Year of Sundays

Year of Sundays

This Sunday: Christian Science

This Sunday is a bit of a reconnaissance mission for me. I come from a big family of Christian Scientists whose church membership ended with my father’s generation. I’ve never been to a Christian Science church before, in spite of the fact that my own Grandmother was a reader and she was one of my favorite people ever.

What, you ask, is a reader? It’s basically a Christian Scientist Pastor/Priest(ess), the person who conducts the services and reads from the Bible and Science & Health With Key to the Scriptures by Mary Baker Eddy. Especially now that I’m working on this project, I regret never seeing her read. I’m sure it would have been a beautiful thing, but religion was off the table so we never even talked about it and it never occurred to teenage me to go see her in action. Grandma Ardie died in a car accident when I was 19, about a month before I was slated to be the Spanish translator on her church-lady trip to Costa Rica. She was 80.


I’m still not over it.

I want to understand this religion. We all know about its obvious dangers – rejection of modern medicine – but what, if anything, is good about it? How does it work? What are the services like? Is it really a cult? Who are the members? What are their stories?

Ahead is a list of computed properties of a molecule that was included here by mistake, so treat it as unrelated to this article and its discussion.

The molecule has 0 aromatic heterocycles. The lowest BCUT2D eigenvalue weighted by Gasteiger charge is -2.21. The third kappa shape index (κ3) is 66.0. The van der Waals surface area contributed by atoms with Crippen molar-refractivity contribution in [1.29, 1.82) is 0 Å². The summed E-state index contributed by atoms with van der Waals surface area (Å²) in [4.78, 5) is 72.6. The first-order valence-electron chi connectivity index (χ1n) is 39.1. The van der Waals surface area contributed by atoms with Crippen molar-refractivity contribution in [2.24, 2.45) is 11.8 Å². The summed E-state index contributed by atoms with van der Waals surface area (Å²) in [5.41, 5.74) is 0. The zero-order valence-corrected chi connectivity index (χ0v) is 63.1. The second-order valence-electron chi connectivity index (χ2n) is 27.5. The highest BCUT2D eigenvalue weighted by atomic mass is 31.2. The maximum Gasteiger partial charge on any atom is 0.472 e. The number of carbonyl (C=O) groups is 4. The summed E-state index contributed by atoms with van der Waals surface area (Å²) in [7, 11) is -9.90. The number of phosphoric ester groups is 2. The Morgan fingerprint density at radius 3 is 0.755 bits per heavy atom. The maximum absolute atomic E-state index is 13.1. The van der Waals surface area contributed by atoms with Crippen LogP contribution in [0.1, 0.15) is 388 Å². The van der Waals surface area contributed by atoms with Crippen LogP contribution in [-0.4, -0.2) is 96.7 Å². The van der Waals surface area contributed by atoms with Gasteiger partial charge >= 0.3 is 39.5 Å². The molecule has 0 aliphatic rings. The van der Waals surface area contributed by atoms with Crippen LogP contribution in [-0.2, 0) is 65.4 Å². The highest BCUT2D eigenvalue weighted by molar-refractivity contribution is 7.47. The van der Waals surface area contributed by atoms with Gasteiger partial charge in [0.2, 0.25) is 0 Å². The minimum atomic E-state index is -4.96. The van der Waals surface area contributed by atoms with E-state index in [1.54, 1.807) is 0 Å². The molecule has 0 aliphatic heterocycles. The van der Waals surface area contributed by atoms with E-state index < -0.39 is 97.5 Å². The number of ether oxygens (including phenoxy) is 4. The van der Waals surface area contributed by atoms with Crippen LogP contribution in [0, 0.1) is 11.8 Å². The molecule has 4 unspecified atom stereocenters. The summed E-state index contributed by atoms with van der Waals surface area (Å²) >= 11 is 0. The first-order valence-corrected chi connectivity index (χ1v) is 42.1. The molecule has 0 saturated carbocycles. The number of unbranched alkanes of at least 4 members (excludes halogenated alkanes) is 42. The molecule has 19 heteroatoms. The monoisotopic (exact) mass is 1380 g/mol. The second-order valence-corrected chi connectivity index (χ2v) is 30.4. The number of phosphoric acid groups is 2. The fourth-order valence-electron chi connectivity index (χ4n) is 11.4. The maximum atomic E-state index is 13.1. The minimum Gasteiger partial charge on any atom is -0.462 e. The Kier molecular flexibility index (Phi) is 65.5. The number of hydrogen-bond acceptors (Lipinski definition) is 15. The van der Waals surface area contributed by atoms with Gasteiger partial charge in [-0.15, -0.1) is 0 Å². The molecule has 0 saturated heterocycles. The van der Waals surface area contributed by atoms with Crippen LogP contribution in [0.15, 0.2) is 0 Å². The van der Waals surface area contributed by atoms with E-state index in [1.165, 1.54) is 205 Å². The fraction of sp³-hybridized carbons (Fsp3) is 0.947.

But most importantly – is Christian Science scientific?

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posted March 19, 2011 at 8:25 pm

I don’t know much about Christian Scientists other than they have special observances for those moments when children are sick, involving calling down the powers of The Lord and pointedly declining to call on any medical practitioners, who practice, according to the terms of their theology, a form of the dark arts because they base treatments on evidence, peer review, knowledge of how the body works, and similar evils. Their observance has, I am given to understand, a mixed (at best) record of success in healing the sick, but they’re quite certain that all the people they’ve watched die while not calling a doctor are now playing table tennis and/or Scrabble with Jesus. If you’re lucky(?) enough to have a sick child there at the service, and have the chance to see these rituals in action, please feel free to violate the Prime Directive, notify someone who can actually help, and watch the fur fly.


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Julie Marsh

posted March 19, 2011 at 4:11 pm

Looking forward to this one! As you know, Kyle was raised in a Christian Scientist family in the Portland area.

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Canadian Rachel

posted March 19, 2011 at 11:06 am

Your last question reminds me of something my grandpa, a Methodist minister, used to say: “Fundamentalism will never last. It’s neither fun, nor mental.” Of course, it HAS lasted, as has Christian Science.

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posted March 19, 2011 at 10:17 am

Cool-I know next to nothing about Christian Science. Looking forward to the review. And it truly sucks you never got to see your Grandmother in an environment that was obviously very important to her.

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